While Simrill and other House members criticized the Senate's compromise solution because it complicates the House version, they may have a limited number of choices in a conference committee to reach a solution.
If most or all of the Senate's version of the bill doesn't get approved, lawmakers negotiating the bill risk losing a large number of senators. They are opposed to the bill without the alternative tax deductions and their DOT reform efforts, which give the governor the power to remove DOT commissioners whenever he wants.
“If we’re looking at straight revenue, I think we’re going to have a hard time over here to get to 30 (votes),” said Senate Majority Leader Shane Massey, R-Edgefield. “So hopefully they’ll be willing to look at some type of (tax cut) offset to some degree.”
Massey and other Senate Republicans who voted for the gas tax because of last-minute changes could be essential to the bill actually making it into law since McMaster continues to oppose any type of tax increase, even if its completely dedicated to roads.
South Carolina's 16.75-cent per gallon tax is the nation's second lowest, trailing only Alaska, according to data from the trade group American Petroleum Institute.
Brian Symmes, McMaster's spokesman, said Thursday the governor's opposition to the gas tax bill hasn't changed, even with the alternative tax deductions in the Senate.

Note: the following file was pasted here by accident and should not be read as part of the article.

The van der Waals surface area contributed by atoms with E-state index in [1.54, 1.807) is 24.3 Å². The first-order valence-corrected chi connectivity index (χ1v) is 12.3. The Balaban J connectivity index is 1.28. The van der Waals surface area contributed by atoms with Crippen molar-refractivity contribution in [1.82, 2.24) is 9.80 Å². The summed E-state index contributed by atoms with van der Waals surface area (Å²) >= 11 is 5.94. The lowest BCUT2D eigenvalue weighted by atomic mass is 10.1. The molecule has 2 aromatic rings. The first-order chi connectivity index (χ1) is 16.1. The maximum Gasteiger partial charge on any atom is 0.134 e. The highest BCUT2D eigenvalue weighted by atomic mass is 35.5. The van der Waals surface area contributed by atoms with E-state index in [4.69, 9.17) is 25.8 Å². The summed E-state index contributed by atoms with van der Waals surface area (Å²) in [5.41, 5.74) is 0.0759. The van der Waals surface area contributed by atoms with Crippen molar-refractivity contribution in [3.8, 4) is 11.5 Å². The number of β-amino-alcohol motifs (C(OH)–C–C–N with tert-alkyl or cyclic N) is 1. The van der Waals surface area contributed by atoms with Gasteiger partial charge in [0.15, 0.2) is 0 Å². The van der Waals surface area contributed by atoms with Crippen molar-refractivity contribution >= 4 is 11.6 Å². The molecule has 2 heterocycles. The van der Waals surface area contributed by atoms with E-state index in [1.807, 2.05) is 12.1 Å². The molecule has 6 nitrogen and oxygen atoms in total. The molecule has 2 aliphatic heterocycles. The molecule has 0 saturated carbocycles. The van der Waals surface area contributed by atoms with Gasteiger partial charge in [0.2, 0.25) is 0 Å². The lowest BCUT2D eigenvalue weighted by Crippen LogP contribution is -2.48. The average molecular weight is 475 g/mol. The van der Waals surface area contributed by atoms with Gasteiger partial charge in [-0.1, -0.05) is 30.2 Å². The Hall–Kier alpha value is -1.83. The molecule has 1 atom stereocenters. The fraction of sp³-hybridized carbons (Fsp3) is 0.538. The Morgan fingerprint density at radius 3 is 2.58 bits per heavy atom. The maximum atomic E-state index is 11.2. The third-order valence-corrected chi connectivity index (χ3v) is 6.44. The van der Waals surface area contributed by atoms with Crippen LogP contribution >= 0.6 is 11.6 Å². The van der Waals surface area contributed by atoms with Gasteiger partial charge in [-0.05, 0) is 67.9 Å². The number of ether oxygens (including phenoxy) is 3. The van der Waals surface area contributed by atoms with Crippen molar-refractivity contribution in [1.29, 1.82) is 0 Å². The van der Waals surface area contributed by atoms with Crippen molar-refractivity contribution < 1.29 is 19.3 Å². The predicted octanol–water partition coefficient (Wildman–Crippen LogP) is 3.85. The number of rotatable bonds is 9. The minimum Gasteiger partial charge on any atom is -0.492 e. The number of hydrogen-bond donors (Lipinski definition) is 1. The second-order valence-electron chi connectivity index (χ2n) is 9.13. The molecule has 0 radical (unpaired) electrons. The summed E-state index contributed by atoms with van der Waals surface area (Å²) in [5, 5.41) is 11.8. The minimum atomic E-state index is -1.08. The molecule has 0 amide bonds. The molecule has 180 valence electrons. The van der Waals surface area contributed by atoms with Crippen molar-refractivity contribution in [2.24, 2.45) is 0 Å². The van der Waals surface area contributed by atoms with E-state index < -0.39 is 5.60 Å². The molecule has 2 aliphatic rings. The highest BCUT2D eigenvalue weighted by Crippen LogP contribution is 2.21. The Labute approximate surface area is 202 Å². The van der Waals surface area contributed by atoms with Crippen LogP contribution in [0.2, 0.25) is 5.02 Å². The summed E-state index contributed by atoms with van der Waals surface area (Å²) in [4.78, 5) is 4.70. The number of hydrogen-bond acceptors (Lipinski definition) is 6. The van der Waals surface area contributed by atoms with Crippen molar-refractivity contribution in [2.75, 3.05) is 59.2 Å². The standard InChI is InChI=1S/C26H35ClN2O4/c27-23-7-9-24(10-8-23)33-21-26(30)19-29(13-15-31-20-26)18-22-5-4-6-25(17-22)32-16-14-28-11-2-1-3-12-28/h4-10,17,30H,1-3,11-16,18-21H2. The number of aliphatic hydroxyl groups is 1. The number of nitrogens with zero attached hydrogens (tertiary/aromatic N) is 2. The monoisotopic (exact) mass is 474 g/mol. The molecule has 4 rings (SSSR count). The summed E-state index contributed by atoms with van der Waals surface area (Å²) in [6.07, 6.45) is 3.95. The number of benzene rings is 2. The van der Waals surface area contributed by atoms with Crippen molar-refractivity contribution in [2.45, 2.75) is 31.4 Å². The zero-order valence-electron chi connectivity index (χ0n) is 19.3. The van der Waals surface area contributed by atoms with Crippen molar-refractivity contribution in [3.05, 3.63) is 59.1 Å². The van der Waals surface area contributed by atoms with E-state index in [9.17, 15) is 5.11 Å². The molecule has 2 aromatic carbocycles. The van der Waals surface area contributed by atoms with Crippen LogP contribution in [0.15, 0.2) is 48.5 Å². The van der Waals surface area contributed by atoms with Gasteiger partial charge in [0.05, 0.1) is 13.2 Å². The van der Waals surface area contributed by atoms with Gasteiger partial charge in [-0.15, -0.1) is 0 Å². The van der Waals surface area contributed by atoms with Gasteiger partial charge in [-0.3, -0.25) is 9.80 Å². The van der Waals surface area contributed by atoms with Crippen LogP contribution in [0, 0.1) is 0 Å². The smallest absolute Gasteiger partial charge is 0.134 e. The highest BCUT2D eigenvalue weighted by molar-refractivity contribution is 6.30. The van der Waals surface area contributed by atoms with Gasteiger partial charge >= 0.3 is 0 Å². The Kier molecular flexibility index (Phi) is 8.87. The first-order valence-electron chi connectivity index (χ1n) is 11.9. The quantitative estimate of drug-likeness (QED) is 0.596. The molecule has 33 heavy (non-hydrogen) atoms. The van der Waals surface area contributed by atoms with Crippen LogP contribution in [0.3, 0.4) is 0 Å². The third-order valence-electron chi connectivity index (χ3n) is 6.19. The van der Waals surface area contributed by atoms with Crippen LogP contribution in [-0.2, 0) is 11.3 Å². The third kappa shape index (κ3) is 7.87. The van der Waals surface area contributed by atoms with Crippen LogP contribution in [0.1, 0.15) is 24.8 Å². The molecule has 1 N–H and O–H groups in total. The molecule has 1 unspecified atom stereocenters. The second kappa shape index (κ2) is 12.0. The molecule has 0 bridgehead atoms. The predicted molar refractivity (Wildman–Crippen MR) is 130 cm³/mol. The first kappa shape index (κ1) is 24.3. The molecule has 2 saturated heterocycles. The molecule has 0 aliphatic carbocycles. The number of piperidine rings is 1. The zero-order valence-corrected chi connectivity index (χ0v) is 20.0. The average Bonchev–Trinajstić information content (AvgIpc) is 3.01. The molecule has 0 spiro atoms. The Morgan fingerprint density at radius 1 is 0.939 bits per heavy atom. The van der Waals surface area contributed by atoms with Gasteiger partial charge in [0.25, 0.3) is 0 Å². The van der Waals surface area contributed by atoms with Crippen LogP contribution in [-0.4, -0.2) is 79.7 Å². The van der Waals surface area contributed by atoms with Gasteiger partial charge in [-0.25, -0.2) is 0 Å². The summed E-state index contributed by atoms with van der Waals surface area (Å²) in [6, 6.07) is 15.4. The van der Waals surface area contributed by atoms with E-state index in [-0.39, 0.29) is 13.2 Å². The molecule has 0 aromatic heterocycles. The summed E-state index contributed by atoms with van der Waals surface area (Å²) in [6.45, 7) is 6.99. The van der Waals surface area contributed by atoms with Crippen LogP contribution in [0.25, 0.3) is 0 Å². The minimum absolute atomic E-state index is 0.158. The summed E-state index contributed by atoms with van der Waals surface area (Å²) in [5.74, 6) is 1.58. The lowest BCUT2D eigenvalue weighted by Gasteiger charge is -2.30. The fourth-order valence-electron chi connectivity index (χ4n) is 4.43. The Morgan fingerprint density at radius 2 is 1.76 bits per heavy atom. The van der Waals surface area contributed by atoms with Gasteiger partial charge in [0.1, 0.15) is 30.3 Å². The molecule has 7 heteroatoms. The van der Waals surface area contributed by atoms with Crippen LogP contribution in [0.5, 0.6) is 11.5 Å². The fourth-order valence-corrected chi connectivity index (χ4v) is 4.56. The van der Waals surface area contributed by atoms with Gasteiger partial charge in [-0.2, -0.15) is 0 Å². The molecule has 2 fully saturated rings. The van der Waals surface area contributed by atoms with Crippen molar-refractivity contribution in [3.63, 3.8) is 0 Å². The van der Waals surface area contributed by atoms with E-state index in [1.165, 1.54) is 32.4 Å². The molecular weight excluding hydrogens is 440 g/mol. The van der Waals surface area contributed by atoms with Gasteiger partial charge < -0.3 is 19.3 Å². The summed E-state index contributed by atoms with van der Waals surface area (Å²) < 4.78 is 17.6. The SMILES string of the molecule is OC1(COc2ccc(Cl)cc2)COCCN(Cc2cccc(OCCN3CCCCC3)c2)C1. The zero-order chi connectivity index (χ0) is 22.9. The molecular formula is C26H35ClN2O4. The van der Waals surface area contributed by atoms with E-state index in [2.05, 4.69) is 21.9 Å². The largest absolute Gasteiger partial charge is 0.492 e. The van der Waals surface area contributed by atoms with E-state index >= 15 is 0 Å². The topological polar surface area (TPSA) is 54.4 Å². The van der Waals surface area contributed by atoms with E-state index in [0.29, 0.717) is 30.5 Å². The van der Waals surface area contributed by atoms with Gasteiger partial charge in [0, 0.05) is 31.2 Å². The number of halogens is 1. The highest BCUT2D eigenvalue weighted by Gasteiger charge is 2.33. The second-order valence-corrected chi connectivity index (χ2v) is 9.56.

McMaster wants more dramatic changes that give his office even more authority over transportation planning and spending decisions.
"The Senate does not have the votes to override a veto if it is just a revenue-raising measure," Grooms said. "And I, for one, would not vote for a strictly revenue raising measure."
Meanwhile, business groups that have pushed for additional funding for the state's roadways both this session and in past years are hoping something can be worked out so the bill can get around McMaster's desk.
"Now is the time for the House and Senate to come together and deliver for the people of South Carolina," said Ted Pitts, president of the S.C. Chamber of Commerce. "When it comes to infrastructure, we simply can't afford to wait another year."
Rick Todd, president of the S.C. Trucking Association, which represents roughly 600 corporate members in South Carolina, said the gas tax remains the most equitable way to fund needed infrastructure replacements in the state.
"We salute the Legislature for doing this in a smart and reasonable way, and a cost competitive way, in order to be able to invest in our infrastructure," Todd said.
Anti-tax groups and lawmakers who want to transform the DOT into a full executive agency where the governor has almost exclusive control of state highway planning and funding, still showed opposition.
"There is no debate that South Carolina’s roads need repair," said Phillip Joffrion, regional director for Americans for Prosperity, a conservative advocacy group. "But with a DOT that is still totally unaccountable to the people, we fear that this gas tax increase will be essentially meaningless."